ISIS releases video claiming to show attack on US troops in Niger
The Islamic State in Iraq and Syria (ISIS) has released a new video purportedly showing the October ambush in Niger during which four U.S. soldiers were killed, multiple news outlets reported.
ISIS released the video on the messaging app Telegram according to BBC News. The footage allegedly includes video from a U.S. soldier’s helmet camera.
The nine-minute film starts with ISIS propaganda images — including an alleged pledge of allegiance to ISIS leader Abu Bakr al-Baghdadi — and ends with the footage from the Oct. 4 attack.
The footage cuts from images of pickup trucks filled with ISIS fighters driving through a desert area to video from the helmet camera showing U.S. soldiers wearing only light body armor around their SUV, firing at the ISIS attackers, Agence France-Presse reported.
The soldiers use red smoke grenades in an attempt to provide cover.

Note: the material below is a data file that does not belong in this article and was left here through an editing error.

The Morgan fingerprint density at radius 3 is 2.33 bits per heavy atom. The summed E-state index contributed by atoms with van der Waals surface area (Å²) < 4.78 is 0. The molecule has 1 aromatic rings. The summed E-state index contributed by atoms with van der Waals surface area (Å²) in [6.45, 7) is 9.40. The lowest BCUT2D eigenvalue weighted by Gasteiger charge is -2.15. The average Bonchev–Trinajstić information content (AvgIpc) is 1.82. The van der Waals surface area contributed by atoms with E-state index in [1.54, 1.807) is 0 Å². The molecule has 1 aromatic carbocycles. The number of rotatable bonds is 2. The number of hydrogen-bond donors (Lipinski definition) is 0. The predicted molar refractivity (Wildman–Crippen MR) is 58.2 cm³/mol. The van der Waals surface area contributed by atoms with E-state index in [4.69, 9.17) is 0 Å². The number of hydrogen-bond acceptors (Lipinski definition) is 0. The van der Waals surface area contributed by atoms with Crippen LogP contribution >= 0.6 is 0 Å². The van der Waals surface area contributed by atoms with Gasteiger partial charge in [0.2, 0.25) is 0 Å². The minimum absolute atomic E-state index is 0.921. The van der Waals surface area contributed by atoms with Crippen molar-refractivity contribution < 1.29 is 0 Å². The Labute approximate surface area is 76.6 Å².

The U.S. soldier wearing the camera is then apparently shot dead, with ISIS fighters shooting at him and then walking past his body.
Pentagon spokesman Col. Rob Manning told reporters Monday that the Defense Department is aware of the video but had not yet verified it.
Staff Sgts. Bryan Black, Jeremiah Johnson and Dustin Wright and Sgt. La David Johnson were killed in the ambush about 150 miles north of Niger’s capital, near the village of Tongo Tongo.
During the attack, La David Johnson was separated from the group and his body was recovered more than 24 hours later.
The soldiers were part of a group of 12 U.S. Army soldiers and 30 Nigerian forces when as many as 50 militants traveling by vehicle and armed with machine guns and rocket-propelled grenades surprised them.
U.S. Africa Command (Africom) has been investigating unanswered questions about the attack, including whether the soldiers’ mission changed mid-operation and how La David Johnson became separated from the rest of the group.
The investigation has since wrapped up and the Pentagon is expected to release the findings this month.
Defense Secretary James Mattis, who visited Africom headquarters in Germany in February, described the report as being “thousands of pages.”